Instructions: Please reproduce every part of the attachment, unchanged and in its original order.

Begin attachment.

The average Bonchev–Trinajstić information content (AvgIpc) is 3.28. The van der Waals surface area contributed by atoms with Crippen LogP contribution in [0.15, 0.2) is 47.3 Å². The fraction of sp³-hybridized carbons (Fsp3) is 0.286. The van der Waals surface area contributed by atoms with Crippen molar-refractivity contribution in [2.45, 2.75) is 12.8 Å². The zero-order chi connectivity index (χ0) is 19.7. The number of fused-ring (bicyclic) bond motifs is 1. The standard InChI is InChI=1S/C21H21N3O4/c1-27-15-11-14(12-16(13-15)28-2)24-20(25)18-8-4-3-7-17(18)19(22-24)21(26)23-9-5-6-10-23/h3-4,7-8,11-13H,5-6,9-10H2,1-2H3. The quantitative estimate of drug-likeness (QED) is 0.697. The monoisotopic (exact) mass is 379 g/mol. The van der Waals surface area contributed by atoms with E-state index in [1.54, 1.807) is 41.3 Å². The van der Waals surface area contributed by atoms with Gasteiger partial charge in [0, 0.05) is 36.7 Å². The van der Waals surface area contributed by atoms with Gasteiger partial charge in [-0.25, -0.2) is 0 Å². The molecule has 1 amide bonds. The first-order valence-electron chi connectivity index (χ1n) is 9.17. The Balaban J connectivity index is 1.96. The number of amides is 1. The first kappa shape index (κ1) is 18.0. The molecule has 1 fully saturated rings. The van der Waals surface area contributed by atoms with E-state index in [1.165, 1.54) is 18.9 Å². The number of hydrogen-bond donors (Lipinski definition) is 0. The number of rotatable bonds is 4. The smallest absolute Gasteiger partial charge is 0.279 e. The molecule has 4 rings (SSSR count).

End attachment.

The average Bonchev–Trinajstić information content (AvgIpc) is 3.28. The van der Waals surface area contributed by atoms with Crippen LogP contribution in [0.15, 0.2) is 47.3 Å². The fraction of sp³-hybridized carbons (Fsp3) is 0.286. The van der Waals surface area contributed by atoms with Crippen molar-refractivity contribution in [2.45, 2.75) is 12.8 Å². The zero-order chi connectivity index (χ0) is 19.7. The number of fused-ring (bicyclic) bond motifs is 1. The standard InChI is InChI=1S/C21H21N3O4/c1-27-15-11-14(12-16(13-15)28-2)24-20(25)18-8-4-3-7-17(18)19(22-24)21(26)23-9-5-6-10-23/h3-4,7-8,11-13H,5-6,9-10H2,1-2H3. The quantitative estimate of drug-likeness (QED) is 0.697. The monoisotopic (exact) mass is 379 g/mol. The van der Waals surface area contributed by atoms with E-state index in [1.54, 1.807) is 41.3 Å². The van der Waals surface area contributed by atoms with Gasteiger partial charge in [0, 0.05) is 36.7 Å². The van der Waals surface area contributed by atoms with Gasteiger partial charge in [-0.25, -0.2) is 0 Å². The molecule has 1 amide bonds. The first-order valence-electron chi connectivity index (χ1n) is 9.17. The Balaban J connectivity index is 1.96. The number of amides is 1. The first kappa shape index (κ1) is 18.0. The molecule has 1 fully saturated rings. The van der Waals surface area contributed by atoms with E-state index in [1.165, 1.54) is 18.9 Å². The number of hydrogen-bond donors (Lipinski definition) is 0. The number of rotatable bonds is 4. The smallest absolute Gasteiger partial charge is 0.279 e. The molecule has 4 rings (SSSR count).